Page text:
[Princess Louise is visiting her grandmother’s former lady-in-waiting when she first meets Mrs Walsh]
The strange woman turned at the voice, acknowledging for the first time that there might be someone else in the lobby. Her movement and attitude, as much as the face that now came into view, revealed the cause of Aunt Bea’s behaviour, which Louise had taken for characteristic fluster at finding a different caller on her doormat from the one she’d been told to expect. There was more to it than that. In this dim light, and seen with Aunt Bea’s vague vision, the woman was Granny.
The moment you looked at her properly, of course, she wasn’t. Granny wouldn’t have used a stick or worn a neat grey suit with a matching toque. The large brooch in the toque would have been more her line, if the diamonds were real. You couldn’t imagine this woman flinging an arm out in one of Granny’s whirling gestures, or calling you by absurd and largely invented Russian-sounding endearments, but she stood as straight and carried her head with the same challenge. Her face was from the same mould.
commentary: This is the follow-up to the same author’s King and Joker, which I very much enjoyed recently: both books feature an alt-history view of the British Royal Family, and a different line of descent. King Victor and Queen Isabelle now reign, with their two children Prince Albert and Princess Louise – she is our point of entry into the books. More in the previous entry.
Although very much about the same people, this is a totally different book. There is a lot more connection with the actual time it was written – Mrs Thatcher and the Falklands and the IRA well to the fore. Tracy at Bitter Tea and Mystery – who set me on this track – didn’t like this one, but I liked it at least as much; it made more sense to me as a mystery and as a satirical picture of the UK. I liked the idea of investigating an old Romanov family, a history of the lost Royals of Central Europe. There was one plot shard which, weirdly, seemed so identical to the first one that I thought it couldn’t be right, but there it was. But I still enjoyed the characters and the gentle unravelling of Mrs Walsh’s story.
When it was published, Princess Diana was still apparently happily married to Prince Charles and – disregarding tabloid exaggerations – we commoners didn’t know there was anything wrong in the relationship. Reading this book is quite startling: no character is exactly Princess Di, but you would certainly say that Dickinson knew some real insider gossip…. Mind you, I don’t agree with his contention that the mothers of the UK would be influenced in their child-rearing practices by any Princess and her ways. And the book reminded me (tangentially) of one of the things that puzzles me: Diana was one of the most loved, most popular and most famous figures of the past 40 years. So where are all the young Dianas named after her? It’s not a name you come across often at all – the Louise of this book is a far more common name I would say – which somehow seems quite surprising.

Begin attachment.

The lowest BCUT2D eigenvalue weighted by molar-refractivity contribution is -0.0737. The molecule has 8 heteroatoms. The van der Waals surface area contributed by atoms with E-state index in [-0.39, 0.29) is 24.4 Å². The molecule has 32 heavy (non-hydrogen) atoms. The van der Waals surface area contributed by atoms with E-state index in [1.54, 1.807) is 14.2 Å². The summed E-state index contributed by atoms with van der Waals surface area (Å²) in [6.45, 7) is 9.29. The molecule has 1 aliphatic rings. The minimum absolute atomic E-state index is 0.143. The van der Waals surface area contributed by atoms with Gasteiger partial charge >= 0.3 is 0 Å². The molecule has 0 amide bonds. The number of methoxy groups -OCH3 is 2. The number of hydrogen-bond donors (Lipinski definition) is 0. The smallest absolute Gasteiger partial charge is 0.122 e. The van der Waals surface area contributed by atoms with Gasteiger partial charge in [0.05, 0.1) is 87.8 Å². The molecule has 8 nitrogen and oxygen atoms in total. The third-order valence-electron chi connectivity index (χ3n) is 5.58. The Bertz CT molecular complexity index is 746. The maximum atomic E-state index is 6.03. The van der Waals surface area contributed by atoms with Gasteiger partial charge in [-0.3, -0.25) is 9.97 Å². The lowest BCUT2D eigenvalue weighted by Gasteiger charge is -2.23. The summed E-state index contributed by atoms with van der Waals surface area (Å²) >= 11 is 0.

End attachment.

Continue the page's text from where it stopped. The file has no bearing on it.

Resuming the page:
I loved Louise’s lady-in-waiting Carrie: ‘street-cred accent, Laura Ashley clothes, cynico-anarchist politics, Filofax-organised days.’ I think we all knew her in London in the 1980s. And I liked the King’s theory that there always had to be a UMRF – Unpopular Member of the Royal Family – so when the current UMRF died, another one needed to be found.
Special Bizarre Theory probably only of interest to other Dickinson fans: I do like these books, and I don’t know if it’s my anti-Royalist sentiments that hold me back from the strongest praise. Dickinson specializes in getting inside the heads of his characters – he tries to describe their flow of thoughts in a remarkable and most unusual way. He puts thoughts and random decisions and observations into his books, which in most literary works would be the actual thoughts of the writer (not sure I’m explaining this very well), and they usually have a great ring of authenticity for the character. But then you know that he never was a Royal Princess in her 20s, so it IS a feat of imagination. So to make a comparison: I love and revere the Bridget Jones books, but the author was a woman of similar age who had lived that life, so they are an achievement in many ways, but not as an outstanding feat of imagination. But Peter Dickinson you could imagine writing a Jones-esque book just out of his head.
So I think my problem with these books is that he’s wasting his time doing this: he should have either done a much denser and longer series of books on this theme – he obviously had his alternate history ready in his head, the detail is astonishing - or spent more of his time on one of his other projects, eg imagining what it would be like to be a young woman who has changed her species (to take an actual example from his oeuvre).
Love to hear what any other Dickinson fans think.
The top picture is Grand Duchess Xenia, sister of the last Tsar of Russia. The lower one is Grand Duchess Tatiana, a Romanov daughter who died in the Russian Revolution.